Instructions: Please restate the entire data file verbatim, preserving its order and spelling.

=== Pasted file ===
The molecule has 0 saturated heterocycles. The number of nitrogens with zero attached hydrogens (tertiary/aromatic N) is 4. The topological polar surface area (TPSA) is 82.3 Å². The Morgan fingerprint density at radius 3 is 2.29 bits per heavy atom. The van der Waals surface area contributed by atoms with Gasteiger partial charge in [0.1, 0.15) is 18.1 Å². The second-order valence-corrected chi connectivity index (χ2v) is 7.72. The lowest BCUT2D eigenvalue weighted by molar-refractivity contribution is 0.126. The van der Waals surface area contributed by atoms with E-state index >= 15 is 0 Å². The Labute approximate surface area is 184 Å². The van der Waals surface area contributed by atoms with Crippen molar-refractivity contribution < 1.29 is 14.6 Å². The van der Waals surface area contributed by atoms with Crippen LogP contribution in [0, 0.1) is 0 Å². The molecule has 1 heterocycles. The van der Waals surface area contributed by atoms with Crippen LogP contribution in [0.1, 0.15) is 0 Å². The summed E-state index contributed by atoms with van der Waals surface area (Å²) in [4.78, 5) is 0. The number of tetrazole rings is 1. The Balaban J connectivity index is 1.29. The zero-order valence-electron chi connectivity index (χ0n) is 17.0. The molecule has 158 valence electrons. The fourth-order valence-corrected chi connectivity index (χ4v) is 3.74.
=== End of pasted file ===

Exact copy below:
The molecule has 0 saturated heterocycles. The number of nitrogens with zero attached hydrogens (tertiary/aromatic N) is 4. The topological polar surface area (TPSA) is 82.3 Å². The Morgan fingerprint density at radius 3 is 2.29 bits per heavy atom. The van der Waals surface area contributed by atoms with Gasteiger partial charge in [0.1, 0.15) is 18.1 Å². The second-order valence-corrected chi connectivity index (χ2v) is 7.72. The lowest BCUT2D eigenvalue weighted by molar-refractivity contribution is 0.126. The van der Waals surface area contributed by atoms with E-state index >= 15 is 0 Å². The Labute approximate surface area is 184 Å². The van der Waals surface area contributed by atoms with Crippen molar-refractivity contribution < 1.29 is 14.6 Å². The van der Waals surface area contributed by atoms with Crippen LogP contribution in [0, 0.1) is 0 Å². The molecule has 1 heterocycles. The van der Waals surface area contributed by atoms with Crippen LogP contribution in [0.1, 0.15) is 0 Å². The summed E-state index contributed by atoms with van der Waals surface area (Å²) in [4.78, 5) is 0. The number of tetrazole rings is 1. The Balaban J connectivity index is 1.29. The zero-order valence-electron chi connectivity index (χ0n) is 17.0. The molecule has 158 valence electrons. The fourth-order valence-corrected chi connectivity index (χ4v) is 3.74.